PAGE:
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Posted on Apr 25, 2007 in Beans, Bento, For Kids, Leftover Remake, Meat, Pasta or Noodles, Recipe, Tips | 20 comments

Peas and egg scramble lunches

Peas and egg scramble lunches


Morning prep time: 8 minutes. Last night we had yakisoba (Japanese fried noodles with meat and veggies), so after dinner I pre-packed our boxes with the leftover noodles. This morning all I had to do was slice some fruit, and make a quick egg scramble with frozen peas to round out our lunches. Here’s Bug’s lunch, with the orange slices cut next to the rind to make it easy for little hands to eat.

Yakisoba lunch for toddler

Because the finished dish is going to sit at room temperature until lunch, Japanese bento cookbooks advise stirring the eggs with chopsticks like this until they’re broken up and thoroughly heated through for optimum food safety. This presents some packing complications, however. If you pack this loose egg dish with other food in a non-divided container where the lid doesn’t touch the food, the eggs/peas will roll all over everything else. My divided Lock & Lock container (below) was perfect for this, but I wound up needing to put a little “surprise animal cap” over Bug’s eggs after I took the photo. Wrapping the smaller sub-container in plastic wrap would provide the same stabilizing effect, just not as much fun.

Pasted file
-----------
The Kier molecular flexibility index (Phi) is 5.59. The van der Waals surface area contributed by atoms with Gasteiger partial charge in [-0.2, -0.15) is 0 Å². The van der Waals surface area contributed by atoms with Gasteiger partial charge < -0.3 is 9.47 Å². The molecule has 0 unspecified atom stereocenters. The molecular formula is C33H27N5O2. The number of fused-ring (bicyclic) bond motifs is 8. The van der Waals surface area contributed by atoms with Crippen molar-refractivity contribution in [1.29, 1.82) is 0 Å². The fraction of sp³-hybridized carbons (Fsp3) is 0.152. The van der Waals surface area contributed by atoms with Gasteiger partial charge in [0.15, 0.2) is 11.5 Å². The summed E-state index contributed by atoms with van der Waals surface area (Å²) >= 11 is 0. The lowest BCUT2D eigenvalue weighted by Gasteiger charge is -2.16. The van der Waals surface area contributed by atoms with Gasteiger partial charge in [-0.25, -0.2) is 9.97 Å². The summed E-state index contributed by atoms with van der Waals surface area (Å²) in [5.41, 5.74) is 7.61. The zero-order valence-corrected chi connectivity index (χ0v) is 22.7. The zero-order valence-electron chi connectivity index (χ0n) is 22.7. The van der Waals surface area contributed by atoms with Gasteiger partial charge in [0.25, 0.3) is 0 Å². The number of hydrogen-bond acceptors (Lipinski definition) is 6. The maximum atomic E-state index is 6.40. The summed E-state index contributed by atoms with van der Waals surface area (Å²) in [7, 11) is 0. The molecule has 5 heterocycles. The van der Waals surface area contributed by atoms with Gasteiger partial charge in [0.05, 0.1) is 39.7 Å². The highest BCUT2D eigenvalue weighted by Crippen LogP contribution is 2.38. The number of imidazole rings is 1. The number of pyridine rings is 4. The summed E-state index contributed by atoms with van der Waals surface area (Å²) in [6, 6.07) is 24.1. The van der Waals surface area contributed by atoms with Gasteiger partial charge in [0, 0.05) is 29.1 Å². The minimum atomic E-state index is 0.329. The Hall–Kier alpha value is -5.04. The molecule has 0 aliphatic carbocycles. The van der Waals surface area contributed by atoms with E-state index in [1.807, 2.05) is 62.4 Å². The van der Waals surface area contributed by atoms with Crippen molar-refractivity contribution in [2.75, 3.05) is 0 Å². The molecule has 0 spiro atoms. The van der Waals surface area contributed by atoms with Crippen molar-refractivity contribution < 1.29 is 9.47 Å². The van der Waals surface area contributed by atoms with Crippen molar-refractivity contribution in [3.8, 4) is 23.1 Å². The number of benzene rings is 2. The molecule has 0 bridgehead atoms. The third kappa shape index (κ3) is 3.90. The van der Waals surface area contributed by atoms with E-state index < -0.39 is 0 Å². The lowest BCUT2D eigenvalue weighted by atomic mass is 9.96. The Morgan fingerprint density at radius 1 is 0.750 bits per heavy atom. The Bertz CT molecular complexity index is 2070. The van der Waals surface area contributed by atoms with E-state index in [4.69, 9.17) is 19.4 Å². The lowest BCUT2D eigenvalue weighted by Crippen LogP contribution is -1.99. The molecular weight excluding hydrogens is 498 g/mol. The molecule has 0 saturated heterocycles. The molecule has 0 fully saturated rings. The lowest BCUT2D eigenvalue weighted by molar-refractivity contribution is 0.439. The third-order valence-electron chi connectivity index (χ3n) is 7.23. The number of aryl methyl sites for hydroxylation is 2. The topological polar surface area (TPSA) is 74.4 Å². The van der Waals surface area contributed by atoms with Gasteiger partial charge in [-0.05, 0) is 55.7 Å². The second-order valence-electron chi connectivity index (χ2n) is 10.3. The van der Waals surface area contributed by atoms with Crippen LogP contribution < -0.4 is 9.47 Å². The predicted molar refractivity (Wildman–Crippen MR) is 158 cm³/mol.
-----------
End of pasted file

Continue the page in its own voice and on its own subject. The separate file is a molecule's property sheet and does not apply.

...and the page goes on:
Another tip I picked up from a Japanese bento cookbook was to use little individual servings of coffee creamer (or half & half) when making a small amount of eggs for a packed lunch. It gives a nicer flavor to the eggs than plain milk, but I don’t usually have cream or half & half in the house. It seems like a waste to buy a large container of cream just for a few eggs, so I pocketed a couple of these from a restaurant where they came with my coffee.

Peas and egg scramble for packed lunch Creamer for eggs

My lunch is the same, with a couple of strawberries. In a minor Leftover Remake, the fried noodles also incorporate Moroccan grilled lamb from dinner the other night, as well as bacon, zucchini, carrots, cabbage, onion, red bell pepper, green onions and beni shoga (pickled red ginger). Packed in a 350ml container, this was too small for me according to the bento box size guidelines, but I packed light as I knew we’d be shopping at Costco after lunch, where Bug and I snack on samples.

Yakisoba lunch

Quick speed equipment note: a nonstick mini fry pan and mini spatula are very convenient for cooking small amounts of lunch food (saves on cleanup too). Years ago I received a little 8″ frying pan in a cookware set as a wedding present, but I’ve started looking at it in a new light since working through a Japanese cookbook about making your child’s entire bento in just one mini frying pan (“Mini Fry Pan Hitotsu de Mainichi Tsukaeru Enji no Obento“, full review in my write-up of children’s bento books). Very handy.

Mini frying pan & mini spatula